The water resources of Rush Valley were assessed during 2008–2010 with an emphasis on refining the understanding of the groundwater-flow system and updating the groundwater budget. Surface-water resources within Rush Valley are limited and are generally used for agriculture. Groundwater is the principal water source for most other uses including supplementing irrigation. Most groundwater withdrawal in Rush Valley is from the unconsolidated basin-fill aquifer where conditions are generally unconfined near the mountain front and confined at lower altitudes near the valley center. Productive aquifers also occur in fractured bedrock along the valley margins and beneath the basin-fill deposits in some areas.
Drillers’ logs and geophysical gravity data were compiled and used to delineate seven hydrogeologic units important to basin-wide groundwater movement. The principal basin-fill aquifer includes the unconsolidated Quaternary-age alluvial and lacustrine deposits of (1) the upper basin-fill aquifer unit (UBFAU) and the consolidated and semiconsolidated Tertiary-age lacustrine and alluvial deposits of (2) the lower basin-fill aquifer unit (LBFAU). Bedrock hydrogeologic units include (3) the Tertiary-age volcanic unit (VU), (4) the Pennsylvanian- to Permian-age upper carbonate aquifer unit (UCAU), (5) the upper Mississippian- to lower Pennsylvanian-age upper siliciclastic confining unit (USCU), (6) the Middle Cambrian- to Mississippian-age lower carbonate aquifer unit (LCAU), and (7) the Precambrian- to Lower Cambrian-age noncarbonate confining unit (NCCU). Most productive bedrock wells in the Rush Valley groundwater basin are in the UCAU.
Average annual recharge to the Rush Valley groundwater basin is estimated to be about 39,000 acre-feet. Nearly all recharge occurs as direct infiltration of snowmelt and rainfall within the mountains with smaller amounts occurring as infiltration of streamflow and unconsumed irrigation water at or near the mountain front. Groundwater generally flows from the higher altitude recharge areas toward two distinct valley-bottom discharge areas: one in the vicinity of Rush Lake in northern Rush Valley and the other located west and north of Vernon. Average annual discharge from the Rush Valley groundwater basin is estimated to be about 43,000 acre-feet. Most discharge occurs as evapotranspiration in the valley lowlands, as discharge to springs and streams, and as withdrawal from wells. Subsurface discharge outflow to Tooele and Cedar Valleys makes up only a small fraction of natural discharge.
Groundwater samples were collected from 25 sites (24 wells and one spring) for geochemical analysis. Dissolved-solids concentrations in water from these sites ranged from 181 to 1,590 milligrams per liter. Samples from seven wells contained arsenic concentrations that exceed the Environmental Protection Agency Maximum Contaminant Level of 10 micrograms per liter. The highest arsenic levels are found north of Vernon and in southeastern Rush Valley. Stable-isotope ratios of oxygen and deuterium, along with dissolved-gas recharge temperatures, indicate that nearly all modern groundwater is meteoric and derived from the infiltration of high altitude precipitation in the mountains. These data are consistent with recharge estimates made using a Basin Characterization Model of net infiltration that shows nearly all recharge occurring as infiltration of precipitation and snowmelt within the mountains surrounding Rush Valley. Tritium concentrations between 0.4 and 10 tritium units indicate the presence of modern (less than 60 years old) groundwater at 7 of the 25 sample sites. Apparent 3H/3He ages, calculated for six of these sites, range from 3 to 35 years. Adjusted minimum radiocarbon ages of premodern water samples range from about 1,600 to 42,000 years with samples from 11 of 13 sites being more than 11,000 years. These data help to identify areas where modern groundwater is circulating through the hydrologic system on time scales of decades or less and indicate that large parts of the principal basin-fill and the bedrock aquifers are much less active and receive little to no modern recharge.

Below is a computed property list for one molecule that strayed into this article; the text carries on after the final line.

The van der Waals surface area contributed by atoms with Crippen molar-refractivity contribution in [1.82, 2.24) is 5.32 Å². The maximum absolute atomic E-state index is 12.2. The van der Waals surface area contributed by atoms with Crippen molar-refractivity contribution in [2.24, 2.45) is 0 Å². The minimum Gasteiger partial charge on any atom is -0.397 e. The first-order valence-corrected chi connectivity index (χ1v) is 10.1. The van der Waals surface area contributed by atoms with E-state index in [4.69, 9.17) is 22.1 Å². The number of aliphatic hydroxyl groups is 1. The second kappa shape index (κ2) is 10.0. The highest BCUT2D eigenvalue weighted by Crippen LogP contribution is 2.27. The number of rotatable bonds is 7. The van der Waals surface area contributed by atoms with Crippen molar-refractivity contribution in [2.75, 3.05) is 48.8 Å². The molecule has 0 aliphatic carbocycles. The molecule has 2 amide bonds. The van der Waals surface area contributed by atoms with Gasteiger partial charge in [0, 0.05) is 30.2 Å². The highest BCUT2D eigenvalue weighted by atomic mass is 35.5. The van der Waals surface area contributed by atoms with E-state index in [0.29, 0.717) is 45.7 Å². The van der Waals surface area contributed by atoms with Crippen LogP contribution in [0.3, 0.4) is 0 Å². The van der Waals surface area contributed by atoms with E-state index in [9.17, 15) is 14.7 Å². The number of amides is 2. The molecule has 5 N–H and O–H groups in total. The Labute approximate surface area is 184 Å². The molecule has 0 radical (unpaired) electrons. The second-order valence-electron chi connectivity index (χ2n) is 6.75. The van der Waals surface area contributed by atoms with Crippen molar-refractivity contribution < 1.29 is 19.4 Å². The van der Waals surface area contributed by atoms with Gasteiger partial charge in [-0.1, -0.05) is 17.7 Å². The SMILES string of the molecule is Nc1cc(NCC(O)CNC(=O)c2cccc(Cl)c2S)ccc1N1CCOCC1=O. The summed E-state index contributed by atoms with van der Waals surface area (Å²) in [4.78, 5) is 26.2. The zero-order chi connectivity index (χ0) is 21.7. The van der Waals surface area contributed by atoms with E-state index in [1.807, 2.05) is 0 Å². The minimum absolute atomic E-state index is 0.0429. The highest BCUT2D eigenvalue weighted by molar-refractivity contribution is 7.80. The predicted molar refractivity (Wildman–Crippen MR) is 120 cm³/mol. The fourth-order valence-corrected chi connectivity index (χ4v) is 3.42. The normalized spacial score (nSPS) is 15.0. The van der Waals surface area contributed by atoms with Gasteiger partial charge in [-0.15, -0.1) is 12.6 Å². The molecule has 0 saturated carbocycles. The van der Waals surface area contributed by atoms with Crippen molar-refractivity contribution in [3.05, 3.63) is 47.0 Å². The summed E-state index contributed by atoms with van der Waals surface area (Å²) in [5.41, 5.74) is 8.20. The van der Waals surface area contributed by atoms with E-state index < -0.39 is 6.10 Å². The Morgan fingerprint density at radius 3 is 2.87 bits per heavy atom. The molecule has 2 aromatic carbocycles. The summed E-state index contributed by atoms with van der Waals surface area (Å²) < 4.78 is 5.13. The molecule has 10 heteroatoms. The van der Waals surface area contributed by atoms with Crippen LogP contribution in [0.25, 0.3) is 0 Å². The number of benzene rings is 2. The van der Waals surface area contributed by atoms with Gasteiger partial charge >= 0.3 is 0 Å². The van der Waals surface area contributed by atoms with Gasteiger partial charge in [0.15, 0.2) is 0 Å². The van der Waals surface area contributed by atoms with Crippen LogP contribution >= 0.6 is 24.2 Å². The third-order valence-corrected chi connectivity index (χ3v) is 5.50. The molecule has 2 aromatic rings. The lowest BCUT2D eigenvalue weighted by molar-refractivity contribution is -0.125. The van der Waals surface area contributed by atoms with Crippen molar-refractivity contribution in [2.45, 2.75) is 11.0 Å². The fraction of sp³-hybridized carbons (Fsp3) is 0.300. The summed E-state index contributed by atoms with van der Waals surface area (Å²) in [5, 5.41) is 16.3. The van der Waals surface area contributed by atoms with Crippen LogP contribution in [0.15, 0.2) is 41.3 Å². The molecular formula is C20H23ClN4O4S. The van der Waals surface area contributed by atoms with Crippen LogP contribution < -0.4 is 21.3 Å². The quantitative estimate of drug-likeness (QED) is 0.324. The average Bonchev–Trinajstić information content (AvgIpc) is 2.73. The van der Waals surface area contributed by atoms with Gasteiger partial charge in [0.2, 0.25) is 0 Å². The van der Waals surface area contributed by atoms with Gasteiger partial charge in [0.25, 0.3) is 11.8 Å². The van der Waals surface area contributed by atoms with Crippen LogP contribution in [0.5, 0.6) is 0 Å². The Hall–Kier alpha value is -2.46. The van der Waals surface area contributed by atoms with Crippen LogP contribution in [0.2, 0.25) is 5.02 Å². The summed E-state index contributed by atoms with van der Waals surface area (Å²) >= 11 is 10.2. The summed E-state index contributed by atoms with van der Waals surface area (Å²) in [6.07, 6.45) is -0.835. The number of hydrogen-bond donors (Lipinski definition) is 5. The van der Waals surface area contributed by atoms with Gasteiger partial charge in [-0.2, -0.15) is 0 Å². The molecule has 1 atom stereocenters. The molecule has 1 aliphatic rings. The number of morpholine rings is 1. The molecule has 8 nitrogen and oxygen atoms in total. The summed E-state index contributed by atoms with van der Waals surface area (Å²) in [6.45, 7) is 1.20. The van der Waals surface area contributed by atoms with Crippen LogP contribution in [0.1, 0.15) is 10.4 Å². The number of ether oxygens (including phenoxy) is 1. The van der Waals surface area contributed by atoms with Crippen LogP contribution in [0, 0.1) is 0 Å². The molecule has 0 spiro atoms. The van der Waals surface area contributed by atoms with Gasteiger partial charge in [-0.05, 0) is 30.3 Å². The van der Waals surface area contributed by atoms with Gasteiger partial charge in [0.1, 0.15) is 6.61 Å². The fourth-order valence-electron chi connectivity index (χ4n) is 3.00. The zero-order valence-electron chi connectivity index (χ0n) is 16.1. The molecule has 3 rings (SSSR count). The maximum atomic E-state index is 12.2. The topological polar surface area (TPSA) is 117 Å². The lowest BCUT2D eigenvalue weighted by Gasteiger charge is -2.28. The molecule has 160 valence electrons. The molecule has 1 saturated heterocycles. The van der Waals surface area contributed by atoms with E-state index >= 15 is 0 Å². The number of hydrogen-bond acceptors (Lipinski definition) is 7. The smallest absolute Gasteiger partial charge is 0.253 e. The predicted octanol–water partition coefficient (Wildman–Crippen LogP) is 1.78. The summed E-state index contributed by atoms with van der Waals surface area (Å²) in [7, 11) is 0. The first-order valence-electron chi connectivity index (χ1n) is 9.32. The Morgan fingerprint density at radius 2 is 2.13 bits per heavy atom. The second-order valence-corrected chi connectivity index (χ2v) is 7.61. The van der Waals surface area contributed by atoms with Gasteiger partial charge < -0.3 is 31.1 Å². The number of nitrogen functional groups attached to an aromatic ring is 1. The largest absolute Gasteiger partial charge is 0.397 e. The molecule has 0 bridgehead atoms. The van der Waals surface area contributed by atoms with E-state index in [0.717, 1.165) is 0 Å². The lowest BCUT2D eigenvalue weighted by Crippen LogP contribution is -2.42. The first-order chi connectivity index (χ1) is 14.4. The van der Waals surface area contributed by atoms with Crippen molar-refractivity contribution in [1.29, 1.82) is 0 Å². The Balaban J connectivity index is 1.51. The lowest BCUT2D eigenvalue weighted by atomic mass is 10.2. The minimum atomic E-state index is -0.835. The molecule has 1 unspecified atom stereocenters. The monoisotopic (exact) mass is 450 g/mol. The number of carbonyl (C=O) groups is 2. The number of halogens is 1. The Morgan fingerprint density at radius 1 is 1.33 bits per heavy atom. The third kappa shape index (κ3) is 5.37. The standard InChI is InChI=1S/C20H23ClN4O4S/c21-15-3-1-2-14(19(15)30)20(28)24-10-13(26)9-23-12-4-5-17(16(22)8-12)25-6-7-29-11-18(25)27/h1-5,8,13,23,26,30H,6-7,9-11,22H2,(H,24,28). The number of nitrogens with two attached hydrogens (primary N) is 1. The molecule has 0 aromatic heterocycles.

|Title||Hydrogeologic and geochemical characterization of groundwater resources in Rush Valley, Tooele County, Utah|
|Authors||Philip M. Gardner, Stefan Kirby|
|Publication Subtype||USGS Numbered Series|
|Series Title||Scientific Investigations Report|
|Record Source||USGS Publications Warehouse|
|USGS Organization||Utah Water Science Center|